Note There are just the basic principles. I did not do the math on any of this. I do not know how much any of these factors need to change in order to make a perceptible difference on lifting gases.

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  • $\begingroup$ simply increasing gravitational pull would not increase the lifting capacity. The density of the lifting gas would have to increase, too. $\endgroup$ – Burki Jun 22 '15 at 14:42
  • $\begingroup$ We would have to do the math. The density of the lifting gas might increase at a different rate, and either increase or decrease its lifting capacity overall. My gut feeling is increase. But I do not have the background knowledge to double check this. $\endgroup$ – PCSgtL Jun 22 '15 at 14:46
  • $\begingroup$ Thinking about it again, you might have a point... i was assuming that there would also be a containign structure (a balloon, zeppelin or such), that would also become heavier, thus cancelling potential effects (at least to some degree), but the OP never asked for that. $\endgroup$ – Burki Jun 22 '15 at 15:05
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    $\begingroup$ Gravity does not influence buoyancy. Doubling gravity would double a ship or airship weight, and simultaneously double the weight of the displaced fluid. Net result is no change. Unless the gravity/pressure gradient is REALLY steep, but then you have worse side effects (see Barlennan's towed ship on Clement's world of Mesklin) $\endgroup$ – LSerni Jun 22 '15 at 16:20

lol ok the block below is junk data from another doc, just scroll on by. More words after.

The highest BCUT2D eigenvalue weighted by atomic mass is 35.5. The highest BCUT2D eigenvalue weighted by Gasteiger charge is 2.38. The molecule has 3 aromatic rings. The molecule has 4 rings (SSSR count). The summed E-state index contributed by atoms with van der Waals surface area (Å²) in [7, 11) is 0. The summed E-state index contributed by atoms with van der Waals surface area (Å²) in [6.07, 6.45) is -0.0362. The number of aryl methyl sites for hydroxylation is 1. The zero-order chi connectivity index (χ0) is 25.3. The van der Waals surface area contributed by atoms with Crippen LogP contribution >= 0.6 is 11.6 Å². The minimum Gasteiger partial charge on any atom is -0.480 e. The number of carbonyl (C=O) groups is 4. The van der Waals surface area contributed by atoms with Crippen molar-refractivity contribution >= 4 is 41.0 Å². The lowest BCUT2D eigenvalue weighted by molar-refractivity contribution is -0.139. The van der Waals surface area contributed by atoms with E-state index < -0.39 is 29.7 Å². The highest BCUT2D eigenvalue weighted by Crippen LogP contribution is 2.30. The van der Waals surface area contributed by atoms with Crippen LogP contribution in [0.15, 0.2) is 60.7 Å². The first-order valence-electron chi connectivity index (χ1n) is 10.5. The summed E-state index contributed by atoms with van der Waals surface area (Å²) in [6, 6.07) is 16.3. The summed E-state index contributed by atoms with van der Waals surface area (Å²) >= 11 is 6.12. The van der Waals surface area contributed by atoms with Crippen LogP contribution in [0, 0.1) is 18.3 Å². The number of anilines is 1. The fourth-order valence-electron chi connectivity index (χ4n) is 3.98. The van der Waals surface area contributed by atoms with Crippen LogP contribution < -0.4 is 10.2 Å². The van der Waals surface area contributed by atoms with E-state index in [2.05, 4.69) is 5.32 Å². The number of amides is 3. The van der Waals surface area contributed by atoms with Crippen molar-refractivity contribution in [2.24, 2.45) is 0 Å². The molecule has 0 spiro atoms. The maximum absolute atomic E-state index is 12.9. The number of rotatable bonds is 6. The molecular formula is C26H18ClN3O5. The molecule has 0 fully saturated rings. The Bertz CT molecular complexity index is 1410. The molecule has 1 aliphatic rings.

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Not easily. Density is the ratio of air mass to volume, and volume is inversely proportional to pressure.

If you increased the pressure, that would have side effects on living organisms; modifying the temperature would have similarly undesirable effects in a very short time.

Supposing the gravity gradient was reasonably flat, changes in gravity would affect density, but they'd also affect whatever needed to be buoyed so as to neutralize any benefit.

One way to go might be to introduce some kind of unobtainium gas, with the following properties:

  • not reactive, or very little (except maybe in circumstances which could add to the story? - a little like the miglign lifting gas of The Wooden Spaceships by Bob Shaw, even if that's set in a different Universe with different physical laws).
  • very dense
  • transparent to visible wavelengths

What would this entail? You would get more buoyancy, at the expense of lowered partial pressure of oxygen, so the air would be less breathable. You'd need to proportionately increase the oxygen content of the air.